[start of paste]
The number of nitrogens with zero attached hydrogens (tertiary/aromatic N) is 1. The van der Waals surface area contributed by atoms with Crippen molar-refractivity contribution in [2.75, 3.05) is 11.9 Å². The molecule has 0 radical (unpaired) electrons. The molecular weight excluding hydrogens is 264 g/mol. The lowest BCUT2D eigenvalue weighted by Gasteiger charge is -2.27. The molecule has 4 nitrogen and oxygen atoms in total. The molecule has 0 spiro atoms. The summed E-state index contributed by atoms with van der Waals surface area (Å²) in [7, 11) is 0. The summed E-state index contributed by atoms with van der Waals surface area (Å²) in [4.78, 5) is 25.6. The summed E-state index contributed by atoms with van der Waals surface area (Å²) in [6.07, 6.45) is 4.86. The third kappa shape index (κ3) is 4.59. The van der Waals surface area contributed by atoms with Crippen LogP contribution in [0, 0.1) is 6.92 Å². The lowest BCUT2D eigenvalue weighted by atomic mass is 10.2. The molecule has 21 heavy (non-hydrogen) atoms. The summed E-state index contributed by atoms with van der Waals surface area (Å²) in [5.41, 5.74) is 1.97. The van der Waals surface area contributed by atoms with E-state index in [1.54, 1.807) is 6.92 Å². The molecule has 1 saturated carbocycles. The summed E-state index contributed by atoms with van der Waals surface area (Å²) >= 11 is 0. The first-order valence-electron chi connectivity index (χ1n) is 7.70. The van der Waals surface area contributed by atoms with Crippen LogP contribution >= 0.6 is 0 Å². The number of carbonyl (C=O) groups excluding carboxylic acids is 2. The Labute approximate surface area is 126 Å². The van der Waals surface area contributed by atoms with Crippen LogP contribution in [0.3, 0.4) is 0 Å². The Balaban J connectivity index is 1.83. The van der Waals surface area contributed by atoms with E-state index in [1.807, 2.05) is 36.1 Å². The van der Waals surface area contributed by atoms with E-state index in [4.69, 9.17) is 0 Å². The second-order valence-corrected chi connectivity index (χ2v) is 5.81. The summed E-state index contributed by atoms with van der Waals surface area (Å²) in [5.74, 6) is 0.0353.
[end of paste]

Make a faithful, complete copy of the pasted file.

The number of nitrogens with zero attached hydrogens (tertiary/aromatic N) is 1. The van der Waals surface area contributed by atoms with Crippen molar-refractivity contribution in [2.75, 3.05) is 11.9 Å². The molecule has 0 radical (unpaired) electrons. The molecular weight excluding hydrogens is 264 g/mol. The lowest BCUT2D eigenvalue weighted by Gasteiger charge is -2.27. The molecule has 4 nitrogen and oxygen atoms in total. The molecule has 0 spiro atoms. The summed E-state index contributed by atoms with van der Waals surface area (Å²) in [7, 11) is 0. The summed E-state index contributed by atoms with van der Waals surface area (Å²) in [4.78, 5) is 25.6. The summed E-state index contributed by atoms with van der Waals surface area (Å²) in [6.07, 6.45) is 4.86. The third kappa shape index (κ3) is 4.59. The van der Waals surface area contributed by atoms with Crippen LogP contribution in [0, 0.1) is 6.92 Å². The lowest BCUT2D eigenvalue weighted by atomic mass is 10.2. The molecule has 21 heavy (non-hydrogen) atoms. The summed E-state index contributed by atoms with van der Waals surface area (Å²) in [5.41, 5.74) is 1.97. The van der Waals surface area contributed by atoms with E-state index in [1.54, 1.807) is 6.92 Å². The molecule has 1 saturated carbocycles. The summed E-state index contributed by atoms with van der Waals surface area (Å²) >= 11 is 0. The first-order valence-electron chi connectivity index (χ1n) is 7.70. The van der Waals surface area contributed by atoms with Crippen LogP contribution >= 0.6 is 0 Å². The number of carbonyl (C=O) groups excluding carboxylic acids is 2. The Labute approximate surface area is 126 Å². The van der Waals surface area contributed by atoms with Crippen LogP contribution in [0.3, 0.4) is 0 Å². The Balaban J connectivity index is 1.83. The van der Waals surface area contributed by atoms with E-state index in [1.807, 2.05) is 36.1 Å². The van der Waals surface area contributed by atoms with E-state index in [4.69, 9.17) is 0 Å². The second-order valence-corrected chi connectivity index (χ2v) is 5.81. The summed E-state index contributed by atoms with van der Waals surface area (Å²) in [5.74, 6) is 0.0353.